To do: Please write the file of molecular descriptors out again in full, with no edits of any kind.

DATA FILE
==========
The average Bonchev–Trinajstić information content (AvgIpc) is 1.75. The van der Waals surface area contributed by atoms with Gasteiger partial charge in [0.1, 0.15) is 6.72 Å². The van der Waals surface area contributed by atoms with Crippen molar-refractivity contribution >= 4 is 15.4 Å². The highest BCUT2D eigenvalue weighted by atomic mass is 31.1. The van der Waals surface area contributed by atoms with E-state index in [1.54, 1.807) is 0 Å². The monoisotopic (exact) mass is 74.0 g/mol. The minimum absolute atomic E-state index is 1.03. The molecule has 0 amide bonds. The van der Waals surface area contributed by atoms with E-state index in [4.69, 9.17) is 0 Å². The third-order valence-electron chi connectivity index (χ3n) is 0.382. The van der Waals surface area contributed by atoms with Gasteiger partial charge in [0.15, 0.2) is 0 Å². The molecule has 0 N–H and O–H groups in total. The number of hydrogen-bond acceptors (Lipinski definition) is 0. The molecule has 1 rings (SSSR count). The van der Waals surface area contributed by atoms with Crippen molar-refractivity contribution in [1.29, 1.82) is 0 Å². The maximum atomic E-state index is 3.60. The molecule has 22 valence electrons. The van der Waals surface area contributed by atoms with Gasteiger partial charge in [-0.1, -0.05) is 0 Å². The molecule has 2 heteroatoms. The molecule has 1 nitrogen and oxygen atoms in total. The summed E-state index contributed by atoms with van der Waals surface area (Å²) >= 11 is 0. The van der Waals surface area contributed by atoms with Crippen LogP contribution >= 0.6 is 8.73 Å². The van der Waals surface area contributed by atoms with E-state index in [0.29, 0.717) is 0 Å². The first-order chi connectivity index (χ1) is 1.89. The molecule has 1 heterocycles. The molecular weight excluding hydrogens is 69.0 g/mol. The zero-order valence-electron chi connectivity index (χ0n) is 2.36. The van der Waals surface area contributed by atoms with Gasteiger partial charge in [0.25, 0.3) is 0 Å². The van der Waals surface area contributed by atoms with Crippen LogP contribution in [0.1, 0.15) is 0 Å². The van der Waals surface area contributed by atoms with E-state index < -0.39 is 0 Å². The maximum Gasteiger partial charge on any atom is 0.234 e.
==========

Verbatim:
The average Bonchev–Trinajstić information content (AvgIpc) is 1.75. The van der Waals surface area contributed by atoms with Gasteiger partial charge in [0.1, 0.15) is 6.72 Å². The van der Waals surface area contributed by atoms with Crippen molar-refractivity contribution >= 4 is 15.4 Å². The highest BCUT2D eigenvalue weighted by atomic mass is 31.1. The van der Waals surface area contributed by atoms with E-state index in [1.54, 1.807) is 0 Å². The monoisotopic (exact) mass is 74.0 g/mol. The minimum absolute atomic E-state index is 1.03. The molecule has 0 amide bonds. The van der Waals surface area contributed by atoms with E-state index in [4.69, 9.17) is 0 Å². The third-order valence-electron chi connectivity index (χ3n) is 0.382. The van der Waals surface area contributed by atoms with Gasteiger partial charge in [0.15, 0.2) is 0 Å². The molecule has 0 N–H and O–H groups in total. The number of hydrogen-bond acceptors (Lipinski definition) is 0. The molecule has 1 rings (SSSR count). The van der Waals surface area contributed by atoms with Crippen molar-refractivity contribution in [1.29, 1.82) is 0 Å². The maximum atomic E-state index is 3.60. The molecule has 22 valence electrons. The van der Waals surface area contributed by atoms with Gasteiger partial charge in [-0.1, -0.05) is 0 Å². The molecule has 2 heteroatoms. The molecule has 1 nitrogen and oxygen atoms in total. The summed E-state index contributed by atoms with van der Waals surface area (Å²) >= 11 is 0. The van der Waals surface area contributed by atoms with Crippen LogP contribution >= 0.6 is 8.73 Å². The van der Waals surface area contributed by atoms with E-state index in [0.29, 0.717) is 0 Å². The first-order chi connectivity index (χ1) is 1.89. The molecule has 1 heterocycles. The molecular weight excluding hydrogens is 69.0 g/mol. The zero-order valence-electron chi connectivity index (χ0n) is 2.36. The van der Waals surface area contributed by atoms with Gasteiger partial charge in [0.25, 0.3) is 0 Å². The van der Waals surface area contributed by atoms with Crippen LogP contribution in [0.1, 0.15) is 0 Å². The van der Waals surface area contributed by atoms with E-state index < -0.39 is 0 Å². The maximum Gasteiger partial charge on any atom is 0.234 e.